“It’s a robbery,” he said. “I started writing the report and called the supervisor over. The supervisor came over and looks at me ‘Polanco, this guy lives in [public] housing and he’s got a 40-inch TV? Nah. Not today, we’re not taking no report.' The report was not taken.”
According to Polanco, he relayed the matter to the department’s internal affairs bureau, but the supervisor was later promoted.
Eterno, who retired in 2003 and now chair of Molloy College’s criminal justice department, has an uneasy relationship with stop-and-frisks. He said as captain of a unit dedicated to stop-and-frisks during the Giuliani-era, he computerized reports and did trainings on it. Eterno said he was initially supportive of the tactic, which he still supports if it's applied more selectively than it currently is.
“At the time, I was exceedingly confident that what we were doing was correct,” he said. “But given the changes that I’ve seen over the last five years, I am also exceedingly confident right now that these things are being abused, without any doubt.”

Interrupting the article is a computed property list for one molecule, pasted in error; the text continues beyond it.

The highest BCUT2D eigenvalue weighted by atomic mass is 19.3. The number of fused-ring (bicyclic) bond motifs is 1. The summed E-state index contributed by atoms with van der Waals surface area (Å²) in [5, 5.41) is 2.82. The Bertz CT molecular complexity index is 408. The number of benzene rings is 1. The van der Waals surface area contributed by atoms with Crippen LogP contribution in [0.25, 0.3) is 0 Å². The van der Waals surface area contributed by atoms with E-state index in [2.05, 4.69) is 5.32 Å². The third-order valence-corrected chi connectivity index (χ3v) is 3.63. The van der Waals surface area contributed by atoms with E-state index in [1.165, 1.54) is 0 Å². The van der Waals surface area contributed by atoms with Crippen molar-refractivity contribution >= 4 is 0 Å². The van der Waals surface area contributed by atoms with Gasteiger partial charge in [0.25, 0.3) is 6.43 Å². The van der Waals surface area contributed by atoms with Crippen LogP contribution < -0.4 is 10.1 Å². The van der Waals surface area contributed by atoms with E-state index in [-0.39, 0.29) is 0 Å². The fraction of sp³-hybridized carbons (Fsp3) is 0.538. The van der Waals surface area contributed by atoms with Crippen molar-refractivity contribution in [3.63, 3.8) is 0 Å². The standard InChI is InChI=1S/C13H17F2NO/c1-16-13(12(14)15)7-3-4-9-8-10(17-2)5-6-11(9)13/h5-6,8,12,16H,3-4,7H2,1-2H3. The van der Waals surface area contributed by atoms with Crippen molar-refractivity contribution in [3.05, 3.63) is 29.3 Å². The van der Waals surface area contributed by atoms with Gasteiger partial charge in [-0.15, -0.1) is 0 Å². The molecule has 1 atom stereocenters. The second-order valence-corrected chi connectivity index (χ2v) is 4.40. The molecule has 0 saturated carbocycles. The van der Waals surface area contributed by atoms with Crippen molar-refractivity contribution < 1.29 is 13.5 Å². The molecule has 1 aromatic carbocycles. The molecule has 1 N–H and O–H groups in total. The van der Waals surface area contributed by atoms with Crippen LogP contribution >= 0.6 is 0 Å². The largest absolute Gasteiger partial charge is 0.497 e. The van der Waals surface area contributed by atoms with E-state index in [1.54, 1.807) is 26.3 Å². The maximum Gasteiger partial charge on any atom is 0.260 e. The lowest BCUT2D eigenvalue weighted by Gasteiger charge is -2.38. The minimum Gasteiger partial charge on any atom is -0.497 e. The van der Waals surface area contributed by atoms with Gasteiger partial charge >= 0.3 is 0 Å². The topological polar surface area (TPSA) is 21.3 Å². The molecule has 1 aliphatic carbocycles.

Eterno had some data of his own, saying his research showed that 15 percent of police officers routinely violate the constitution. (He said later that the figure came from research for a book he co-wrote where he gave hypothetical scenarios to officers to see what they would consider legal.)
“If we have 700,000 stop-and-frisks in New York City, this 15 percent translates into 100,000 unconstitutional stops taking place,” he said. “This is unconscionable. This cannot be allowed to continue.”
He criticized the leadership’s “numbers culture” for promoting rather than questioning the high number of stops.
“Well, if you 'see something, say something?' Who the heck is gonna go to the police officer who’s been pushing them around? Nobody. This is something that hurts our fight against crime and terrorism.”
One panelists argued the stat-driven culture had spread from the police department to other city agencies, with similar effects.
“The fact is that productivity is not just in the police department,” said panelist Jeff Kaufman, who retired from the police force in 1986 and eventually became a high school teacher in Brownsville, Brooklyn. “While I’ve been in the Department of Education, we have productivity goals too. And we have quotas too. There is a corporate mentality to this mayoral agency, to all of the agencies, dealing with how you deal with the citizens of this city that basically treats them as mere little widgets, as we used to call them.”
He said he would see rashes of chain-snatching on subways, which could either be written up as a grand larceny or a robbery. He said that because they were considered preventable, robberies were considered worse.